Testing the Tests

In a couple of weeks, we will witness the largest gathering of humans at the Kumbha Mela at Allahabad, and in a few months after that we will be witness to the greatest ‘Testing Tamasha’ of the world. Millions of young learners will be taking numerous tests, ranging from engineering, medical to admission to various courses of various Universities. These will lead to joys of success, disappointment of failure, some will feel that their life is ruined and a few driven to suicide as well.

An important question that arises is how accurate and reliable are these tests? What are the attributes of a good test? Should there be an element of accountability of test administrators. As things stand, protecting the secrecy of the test papers and confidentiality of the evaluation system is considered most important and various provisions of the Indian Penal Code are invoked occasionally, but the exam and test providers are not required to live up to any standard of relevance, quality and external review. The entire principles of external verification and working to specified quality standards stand totally abdicated. This is true almost all over the world for most of the tests.

The canonical principle adopted is that if a number of candidates are asked exactly the same questions and required to answer them without any help in the same prescribed time, under proctored conditions, then those who can answer the most to the satisfaction and expectations of the examiners are the best. However the fundamental question of whether the attributes and qualities being sought to be tested have value, and more importantly what is the degree of accuracy and reliability of the scores assigned to Individual test takers.

Almost 4 decades ago in a book on evaluation by Edwin Harper, he summarised the results of some interesting research in how examiners evaluate the scripts assigned to them. He reported that there is a wide variation in the marks given by different examiners to the same script, that led to the conclusion that ‘examiners do not agree with each other’. Even more interesting was the outcome of another experiment where the same answer script was sent to the same examiner again after several months. It was found that there was a significant variation in the scores. This leads to the inference that ‘ examiners do not agree with themselves’.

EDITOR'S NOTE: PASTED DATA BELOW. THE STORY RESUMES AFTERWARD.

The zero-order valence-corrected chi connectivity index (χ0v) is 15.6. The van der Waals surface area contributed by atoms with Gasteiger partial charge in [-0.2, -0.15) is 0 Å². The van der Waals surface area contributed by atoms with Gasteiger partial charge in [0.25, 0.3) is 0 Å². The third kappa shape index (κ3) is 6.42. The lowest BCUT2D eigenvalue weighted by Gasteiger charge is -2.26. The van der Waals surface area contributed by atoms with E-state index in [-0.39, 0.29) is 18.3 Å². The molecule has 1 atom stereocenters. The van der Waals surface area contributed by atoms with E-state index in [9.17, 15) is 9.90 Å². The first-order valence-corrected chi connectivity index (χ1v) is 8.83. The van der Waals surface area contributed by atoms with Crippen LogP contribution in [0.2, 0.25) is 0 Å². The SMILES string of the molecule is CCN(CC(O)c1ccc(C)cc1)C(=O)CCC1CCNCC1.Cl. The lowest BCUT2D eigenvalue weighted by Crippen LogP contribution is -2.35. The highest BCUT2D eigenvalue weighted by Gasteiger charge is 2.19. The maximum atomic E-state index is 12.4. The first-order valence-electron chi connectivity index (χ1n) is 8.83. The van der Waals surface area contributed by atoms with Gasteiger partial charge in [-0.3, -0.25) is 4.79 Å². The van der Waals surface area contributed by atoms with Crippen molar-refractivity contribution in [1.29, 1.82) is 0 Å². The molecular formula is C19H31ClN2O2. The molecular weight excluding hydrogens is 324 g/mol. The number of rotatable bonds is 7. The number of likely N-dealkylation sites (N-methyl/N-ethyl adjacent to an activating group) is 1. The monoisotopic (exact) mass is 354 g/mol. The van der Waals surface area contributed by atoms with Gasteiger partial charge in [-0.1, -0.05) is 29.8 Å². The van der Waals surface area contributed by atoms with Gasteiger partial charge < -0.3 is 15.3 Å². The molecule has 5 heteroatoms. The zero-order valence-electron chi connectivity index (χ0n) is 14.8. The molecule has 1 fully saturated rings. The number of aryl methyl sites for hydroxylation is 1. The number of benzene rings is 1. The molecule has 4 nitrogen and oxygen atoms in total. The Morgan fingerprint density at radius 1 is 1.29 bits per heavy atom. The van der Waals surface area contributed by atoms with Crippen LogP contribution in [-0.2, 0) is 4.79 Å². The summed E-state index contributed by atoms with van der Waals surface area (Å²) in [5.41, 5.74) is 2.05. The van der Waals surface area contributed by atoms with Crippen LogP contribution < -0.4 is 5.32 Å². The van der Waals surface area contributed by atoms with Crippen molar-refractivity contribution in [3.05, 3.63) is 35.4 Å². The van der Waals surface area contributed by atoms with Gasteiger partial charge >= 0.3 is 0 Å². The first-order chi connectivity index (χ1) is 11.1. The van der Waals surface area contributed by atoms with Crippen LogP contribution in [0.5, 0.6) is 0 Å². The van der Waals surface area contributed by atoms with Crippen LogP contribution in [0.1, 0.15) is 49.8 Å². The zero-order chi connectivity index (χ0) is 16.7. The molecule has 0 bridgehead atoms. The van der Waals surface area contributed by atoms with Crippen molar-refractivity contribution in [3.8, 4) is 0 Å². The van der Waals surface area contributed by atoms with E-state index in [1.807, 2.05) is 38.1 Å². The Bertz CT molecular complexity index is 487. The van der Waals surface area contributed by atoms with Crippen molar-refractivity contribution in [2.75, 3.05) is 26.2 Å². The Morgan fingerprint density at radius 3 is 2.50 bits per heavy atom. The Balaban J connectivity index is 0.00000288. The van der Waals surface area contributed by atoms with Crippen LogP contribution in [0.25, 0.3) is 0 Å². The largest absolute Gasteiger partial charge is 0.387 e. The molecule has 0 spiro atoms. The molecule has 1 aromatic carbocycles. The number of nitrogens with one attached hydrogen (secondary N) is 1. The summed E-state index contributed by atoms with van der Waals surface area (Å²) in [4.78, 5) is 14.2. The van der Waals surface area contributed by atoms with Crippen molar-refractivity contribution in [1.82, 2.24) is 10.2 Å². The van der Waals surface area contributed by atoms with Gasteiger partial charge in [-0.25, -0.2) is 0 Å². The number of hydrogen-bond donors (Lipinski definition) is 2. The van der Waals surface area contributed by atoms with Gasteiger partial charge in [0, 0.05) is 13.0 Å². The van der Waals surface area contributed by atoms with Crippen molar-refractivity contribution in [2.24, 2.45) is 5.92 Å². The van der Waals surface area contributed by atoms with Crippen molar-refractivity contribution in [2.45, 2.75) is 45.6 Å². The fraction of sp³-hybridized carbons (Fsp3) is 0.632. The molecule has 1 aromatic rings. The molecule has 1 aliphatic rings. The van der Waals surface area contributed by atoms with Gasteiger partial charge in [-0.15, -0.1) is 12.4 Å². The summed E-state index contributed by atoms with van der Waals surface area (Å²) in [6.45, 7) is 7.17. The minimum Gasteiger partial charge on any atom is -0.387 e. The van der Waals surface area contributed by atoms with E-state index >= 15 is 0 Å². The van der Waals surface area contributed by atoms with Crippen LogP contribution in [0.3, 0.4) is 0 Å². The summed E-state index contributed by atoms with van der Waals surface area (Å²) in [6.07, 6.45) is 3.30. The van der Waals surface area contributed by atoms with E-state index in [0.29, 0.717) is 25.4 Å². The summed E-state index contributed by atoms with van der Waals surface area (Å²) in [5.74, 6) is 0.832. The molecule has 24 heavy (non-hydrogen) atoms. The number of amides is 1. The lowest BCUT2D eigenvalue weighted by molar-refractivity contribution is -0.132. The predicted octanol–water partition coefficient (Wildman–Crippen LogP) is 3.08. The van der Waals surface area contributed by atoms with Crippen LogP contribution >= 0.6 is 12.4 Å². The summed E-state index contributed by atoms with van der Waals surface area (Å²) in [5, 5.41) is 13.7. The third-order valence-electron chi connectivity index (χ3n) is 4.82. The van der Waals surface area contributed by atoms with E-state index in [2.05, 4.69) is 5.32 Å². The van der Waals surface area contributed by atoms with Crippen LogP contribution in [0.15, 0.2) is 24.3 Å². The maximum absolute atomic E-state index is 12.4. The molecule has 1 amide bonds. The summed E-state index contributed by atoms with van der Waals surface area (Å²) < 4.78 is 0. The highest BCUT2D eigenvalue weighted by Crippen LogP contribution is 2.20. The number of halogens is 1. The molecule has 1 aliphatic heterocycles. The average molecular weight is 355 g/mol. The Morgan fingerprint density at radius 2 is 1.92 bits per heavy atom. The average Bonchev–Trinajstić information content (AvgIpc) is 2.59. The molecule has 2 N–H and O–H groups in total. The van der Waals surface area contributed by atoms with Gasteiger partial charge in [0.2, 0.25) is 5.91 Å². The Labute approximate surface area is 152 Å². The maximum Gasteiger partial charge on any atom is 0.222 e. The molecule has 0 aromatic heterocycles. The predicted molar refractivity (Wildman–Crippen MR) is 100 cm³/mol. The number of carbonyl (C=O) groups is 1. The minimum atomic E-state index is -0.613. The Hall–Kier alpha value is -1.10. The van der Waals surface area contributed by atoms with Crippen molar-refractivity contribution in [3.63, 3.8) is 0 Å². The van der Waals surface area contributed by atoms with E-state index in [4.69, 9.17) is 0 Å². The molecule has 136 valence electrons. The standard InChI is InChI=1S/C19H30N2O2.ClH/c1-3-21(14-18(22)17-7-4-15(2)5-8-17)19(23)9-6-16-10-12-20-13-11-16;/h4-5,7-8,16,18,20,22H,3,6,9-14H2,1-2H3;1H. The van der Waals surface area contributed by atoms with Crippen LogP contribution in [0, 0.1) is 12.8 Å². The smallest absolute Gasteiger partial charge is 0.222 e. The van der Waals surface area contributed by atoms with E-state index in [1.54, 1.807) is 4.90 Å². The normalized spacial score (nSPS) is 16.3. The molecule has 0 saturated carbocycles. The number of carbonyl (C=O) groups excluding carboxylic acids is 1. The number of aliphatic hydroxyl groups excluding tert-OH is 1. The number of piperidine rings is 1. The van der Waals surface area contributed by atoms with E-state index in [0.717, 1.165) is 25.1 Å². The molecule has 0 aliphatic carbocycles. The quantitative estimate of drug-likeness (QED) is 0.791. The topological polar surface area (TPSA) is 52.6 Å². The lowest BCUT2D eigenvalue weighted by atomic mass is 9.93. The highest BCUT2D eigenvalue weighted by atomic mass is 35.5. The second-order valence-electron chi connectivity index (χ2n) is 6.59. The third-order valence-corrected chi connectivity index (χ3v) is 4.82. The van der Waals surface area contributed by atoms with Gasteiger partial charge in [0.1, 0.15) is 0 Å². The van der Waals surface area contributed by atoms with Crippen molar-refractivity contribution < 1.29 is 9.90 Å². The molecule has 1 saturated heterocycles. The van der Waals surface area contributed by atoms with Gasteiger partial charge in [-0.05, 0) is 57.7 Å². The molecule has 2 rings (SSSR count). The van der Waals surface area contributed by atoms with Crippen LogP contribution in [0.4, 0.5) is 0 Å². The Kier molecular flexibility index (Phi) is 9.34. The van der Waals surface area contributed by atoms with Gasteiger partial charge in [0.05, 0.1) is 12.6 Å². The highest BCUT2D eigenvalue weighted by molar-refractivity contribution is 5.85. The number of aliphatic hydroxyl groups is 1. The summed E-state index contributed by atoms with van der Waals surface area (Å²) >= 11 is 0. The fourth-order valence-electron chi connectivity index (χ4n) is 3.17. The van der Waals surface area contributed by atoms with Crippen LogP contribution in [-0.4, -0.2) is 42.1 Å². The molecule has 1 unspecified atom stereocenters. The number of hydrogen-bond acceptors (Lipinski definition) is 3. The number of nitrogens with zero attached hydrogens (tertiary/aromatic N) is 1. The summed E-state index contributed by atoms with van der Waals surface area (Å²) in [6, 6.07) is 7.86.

We have made much progress in moving towards consumer protection, right to information and rights of children to a safe learning environment. We have a great awareness of the negative effects of junk food and serious punishments for adulteration and fake goods.

Shouldn’t fake tests meet the same fate.

The Fairtest organisation in the US has made a scathing observation that the quality of pet food in the US is better regulated than the tests being administered to the children.

There is a whole body of knowledge and good practices for assessment, including item analysis on the basis of facility, reliability and discrimination index, and quality examinations do declare relevant parameters to organisations who use their tests.

But in India we distinguish between students on one mark difference when the error of measurement itself would be much more.

As we come towards the end of 2012, we have the good fortune that the Vice Chancellor of Delhi University is a distinguished Mathematician, the director of NCERT is also a mathematician, and the Chairman of CBSE is an IITian. There can be no better time to acknowledge the importance of educational measurements and systematically improve upon the random unreliable assessment to one where we know what we are measuring and how reliably and accurately.